The message was received loud and clear in some quarters. I found myself looking at my own personal records, and realizing that I have a LOT of things in my medical and financial background I'd rather not be plastered all over the media. That reaffirmed my decision to keep using my nom de plume here.
The right to assemble has been also infringed by the Obama campaign, but that't nothing unique to them. Both parties have -- for entirely reasonable reasons -- restricted the assembly areas for protesters at conventions and campaign events. Threats of violence and disruption are all too plausible.
They haven't had too much reason to deal with the "redress of grievances" thing thus far, and I'll give them the benefit of the doubt on that one.
A well regulated Militia, being necessary to the security of a free State, the right of the people to keep and bear Arms, shall not be infringed.
The Obama campaign hasn't done much on this one, either, but I'm going to get all racist again and point to Obama's own history on gun law. He filled out a questionnaire that said he supported the complete ban of handguns, but it turned out that an aide had filled out that questionnaire. No, I'm sorry, Obama filled out most of it himself, but that aide answered that question for him. And that aide got it wrong.
Obama also supported a bill that would have banned gun shops from being within five miles of any schools, churches, or parks. That would have been a de facto ban of all gun shops in all but the most remote areas.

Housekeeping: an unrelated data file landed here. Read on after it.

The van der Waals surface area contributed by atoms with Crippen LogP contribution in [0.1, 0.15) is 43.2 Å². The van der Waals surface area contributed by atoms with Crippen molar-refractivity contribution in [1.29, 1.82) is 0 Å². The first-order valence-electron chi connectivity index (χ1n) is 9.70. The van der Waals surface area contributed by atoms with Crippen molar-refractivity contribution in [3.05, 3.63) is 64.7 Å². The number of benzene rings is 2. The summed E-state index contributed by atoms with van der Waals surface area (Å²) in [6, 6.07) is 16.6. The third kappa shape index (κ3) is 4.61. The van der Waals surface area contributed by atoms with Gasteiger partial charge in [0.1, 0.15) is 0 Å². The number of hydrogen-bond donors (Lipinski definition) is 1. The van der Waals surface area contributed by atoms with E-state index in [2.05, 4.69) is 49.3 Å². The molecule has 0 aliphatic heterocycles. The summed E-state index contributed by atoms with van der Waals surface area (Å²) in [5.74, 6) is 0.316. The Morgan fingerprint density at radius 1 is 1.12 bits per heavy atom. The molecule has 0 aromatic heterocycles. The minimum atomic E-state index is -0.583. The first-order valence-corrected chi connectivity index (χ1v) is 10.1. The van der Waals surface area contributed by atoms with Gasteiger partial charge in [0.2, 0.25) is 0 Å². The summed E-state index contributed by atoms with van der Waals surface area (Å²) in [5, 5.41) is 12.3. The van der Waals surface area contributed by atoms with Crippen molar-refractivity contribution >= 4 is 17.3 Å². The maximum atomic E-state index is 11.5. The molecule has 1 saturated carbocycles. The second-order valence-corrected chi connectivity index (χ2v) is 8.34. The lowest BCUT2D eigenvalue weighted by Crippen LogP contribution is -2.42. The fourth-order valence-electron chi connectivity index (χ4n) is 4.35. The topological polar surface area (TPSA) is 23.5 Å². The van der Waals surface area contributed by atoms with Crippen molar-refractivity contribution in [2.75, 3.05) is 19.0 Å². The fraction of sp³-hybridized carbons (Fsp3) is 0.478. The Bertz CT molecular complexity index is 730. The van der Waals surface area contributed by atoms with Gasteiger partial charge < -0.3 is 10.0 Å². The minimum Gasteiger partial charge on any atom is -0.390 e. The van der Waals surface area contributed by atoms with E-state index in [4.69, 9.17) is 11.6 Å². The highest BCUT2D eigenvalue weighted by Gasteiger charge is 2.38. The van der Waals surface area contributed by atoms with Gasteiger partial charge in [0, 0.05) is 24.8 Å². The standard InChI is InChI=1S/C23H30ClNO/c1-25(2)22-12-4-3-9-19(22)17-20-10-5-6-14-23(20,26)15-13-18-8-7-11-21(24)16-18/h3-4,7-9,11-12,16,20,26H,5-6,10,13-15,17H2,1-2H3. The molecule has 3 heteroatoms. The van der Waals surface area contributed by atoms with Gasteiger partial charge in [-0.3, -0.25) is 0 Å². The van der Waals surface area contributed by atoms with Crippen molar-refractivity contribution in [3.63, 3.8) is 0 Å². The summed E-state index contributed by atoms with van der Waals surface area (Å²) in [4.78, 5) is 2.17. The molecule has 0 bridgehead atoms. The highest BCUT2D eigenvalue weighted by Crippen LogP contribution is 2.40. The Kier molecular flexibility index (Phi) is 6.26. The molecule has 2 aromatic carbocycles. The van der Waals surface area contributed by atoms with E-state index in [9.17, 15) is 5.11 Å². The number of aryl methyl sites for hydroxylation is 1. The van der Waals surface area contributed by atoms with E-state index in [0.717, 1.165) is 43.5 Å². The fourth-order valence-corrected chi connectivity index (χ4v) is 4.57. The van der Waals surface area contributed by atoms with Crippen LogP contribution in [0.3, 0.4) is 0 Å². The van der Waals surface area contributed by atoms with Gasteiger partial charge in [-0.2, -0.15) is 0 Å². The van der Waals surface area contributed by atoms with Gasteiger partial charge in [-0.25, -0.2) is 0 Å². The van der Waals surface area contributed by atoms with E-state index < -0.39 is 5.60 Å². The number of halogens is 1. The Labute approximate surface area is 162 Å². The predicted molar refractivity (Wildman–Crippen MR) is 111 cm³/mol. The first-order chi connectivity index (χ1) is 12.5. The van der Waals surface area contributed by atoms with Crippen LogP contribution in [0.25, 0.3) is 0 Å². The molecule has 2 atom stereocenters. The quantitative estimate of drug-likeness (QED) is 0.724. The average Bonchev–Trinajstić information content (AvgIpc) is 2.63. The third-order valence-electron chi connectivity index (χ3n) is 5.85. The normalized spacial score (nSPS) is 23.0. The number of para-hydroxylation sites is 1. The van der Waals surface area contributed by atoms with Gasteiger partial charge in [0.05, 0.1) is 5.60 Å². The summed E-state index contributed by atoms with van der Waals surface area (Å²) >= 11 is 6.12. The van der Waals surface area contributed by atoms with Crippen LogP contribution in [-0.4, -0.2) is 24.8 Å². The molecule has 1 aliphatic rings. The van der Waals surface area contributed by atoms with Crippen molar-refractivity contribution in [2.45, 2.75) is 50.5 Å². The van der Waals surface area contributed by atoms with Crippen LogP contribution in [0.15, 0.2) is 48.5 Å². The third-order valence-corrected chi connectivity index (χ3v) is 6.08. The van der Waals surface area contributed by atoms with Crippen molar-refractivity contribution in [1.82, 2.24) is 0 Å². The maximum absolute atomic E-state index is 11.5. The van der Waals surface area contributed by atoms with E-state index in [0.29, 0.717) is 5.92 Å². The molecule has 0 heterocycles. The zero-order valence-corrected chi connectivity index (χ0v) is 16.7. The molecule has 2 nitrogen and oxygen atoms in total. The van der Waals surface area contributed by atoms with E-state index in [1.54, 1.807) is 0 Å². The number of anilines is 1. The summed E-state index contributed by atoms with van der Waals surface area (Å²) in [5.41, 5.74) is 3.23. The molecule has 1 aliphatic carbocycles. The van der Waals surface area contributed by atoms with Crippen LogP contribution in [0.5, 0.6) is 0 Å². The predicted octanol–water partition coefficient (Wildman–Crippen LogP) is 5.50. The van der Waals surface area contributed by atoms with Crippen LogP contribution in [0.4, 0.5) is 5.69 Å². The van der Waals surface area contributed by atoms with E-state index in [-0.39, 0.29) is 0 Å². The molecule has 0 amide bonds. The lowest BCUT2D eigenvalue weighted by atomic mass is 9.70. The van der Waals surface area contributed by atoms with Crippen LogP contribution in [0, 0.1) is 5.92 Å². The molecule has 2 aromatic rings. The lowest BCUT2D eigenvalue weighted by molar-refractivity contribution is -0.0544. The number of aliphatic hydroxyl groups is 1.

And Obama also supported the DC handgun ban that the US Supreme Court ruled as unconstitutional. Fortunately, he also supported that decision.
No Soldier shall, in time of peace be quartered in any house, without the consent of the Owner, nor in time of war, but in a manner to be prescribed by law.
This particular amendment has always been a bit of an oddball. I once read a book (co-authored by Caroline Kennedy) that looked at the Bill of Rights and court cases that demonstrated each, and they had to struggle to find one that appplied here. It was originally a response to a particularly egregious Act by the British, but it seems so damned specific as to be almost silly. And the Obama campaign, like almost everyone else, has largely ignored this Amendment.
But if I can be allowed to stretch it a a little, let's look at how many Obama supporters and campaign workers have decided to "quarter" themselves in swing states and illegally voted in those states.
The right of the people to be secure in their persons, houses, papers, and effects, against unreasonable searches and seizures, shall not be violated, and no Warrants shall issue, but upon probable cause, supported by Oath or affirmation, and particularly describing the place to be searched, and the persons or things to be seized.